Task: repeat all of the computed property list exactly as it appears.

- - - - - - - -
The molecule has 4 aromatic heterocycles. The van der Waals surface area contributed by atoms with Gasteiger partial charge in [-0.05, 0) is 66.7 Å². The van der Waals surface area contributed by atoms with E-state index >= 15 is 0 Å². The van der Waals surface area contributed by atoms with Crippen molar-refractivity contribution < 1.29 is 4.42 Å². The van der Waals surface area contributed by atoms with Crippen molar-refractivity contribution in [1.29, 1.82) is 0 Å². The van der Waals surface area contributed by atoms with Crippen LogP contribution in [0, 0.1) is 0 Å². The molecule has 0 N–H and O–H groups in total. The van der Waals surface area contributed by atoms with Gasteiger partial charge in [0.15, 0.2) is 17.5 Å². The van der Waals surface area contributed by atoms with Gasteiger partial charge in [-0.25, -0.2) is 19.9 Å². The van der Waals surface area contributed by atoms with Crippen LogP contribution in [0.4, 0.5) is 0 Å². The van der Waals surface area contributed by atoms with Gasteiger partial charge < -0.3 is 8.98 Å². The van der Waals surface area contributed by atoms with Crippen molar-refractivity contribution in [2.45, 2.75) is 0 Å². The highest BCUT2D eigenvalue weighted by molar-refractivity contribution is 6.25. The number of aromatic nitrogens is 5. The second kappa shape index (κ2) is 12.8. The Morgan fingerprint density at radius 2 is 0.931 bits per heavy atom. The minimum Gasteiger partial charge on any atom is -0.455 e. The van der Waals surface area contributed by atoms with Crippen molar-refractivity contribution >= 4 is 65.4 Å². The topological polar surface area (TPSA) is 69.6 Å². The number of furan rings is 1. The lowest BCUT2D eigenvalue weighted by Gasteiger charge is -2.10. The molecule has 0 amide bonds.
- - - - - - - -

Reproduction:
The molecule has 4 aromatic heterocycles. The van der Waals surface area contributed by atoms with Gasteiger partial charge in [-0.05, 0) is 66.7 Å². The van der Waals surface area contributed by atoms with E-state index >= 15 is 0 Å². The van der Waals surface area contributed by atoms with Crippen molar-refractivity contribution < 1.29 is 4.42 Å². The van der Waals surface area contributed by atoms with Crippen molar-refractivity contribution in [1.29, 1.82) is 0 Å². The van der Waals surface area contributed by atoms with Crippen LogP contribution in [0, 0.1) is 0 Å². The molecule has 0 N–H and O–H groups in total. The van der Waals surface area contributed by atoms with Gasteiger partial charge in [0.15, 0.2) is 17.5 Å². The van der Waals surface area contributed by atoms with Gasteiger partial charge in [-0.25, -0.2) is 19.9 Å². The van der Waals surface area contributed by atoms with Crippen LogP contribution in [0.4, 0.5) is 0 Å². The van der Waals surface area contributed by atoms with Gasteiger partial charge < -0.3 is 8.98 Å². The van der Waals surface area contributed by atoms with Crippen molar-refractivity contribution in [2.45, 2.75) is 0 Å². The highest BCUT2D eigenvalue weighted by molar-refractivity contribution is 6.25. The number of aromatic nitrogens is 5. The second kappa shape index (κ2) is 12.8. The Morgan fingerprint density at radius 2 is 0.931 bits per heavy atom. The minimum Gasteiger partial charge on any atom is -0.455 e. The van der Waals surface area contributed by atoms with Crippen molar-refractivity contribution >= 4 is 65.4 Å². The topological polar surface area (TPSA) is 69.6 Å². The number of furan rings is 1. The lowest BCUT2D eigenvalue weighted by Gasteiger charge is -2.10. The molecule has 0 amide bonds.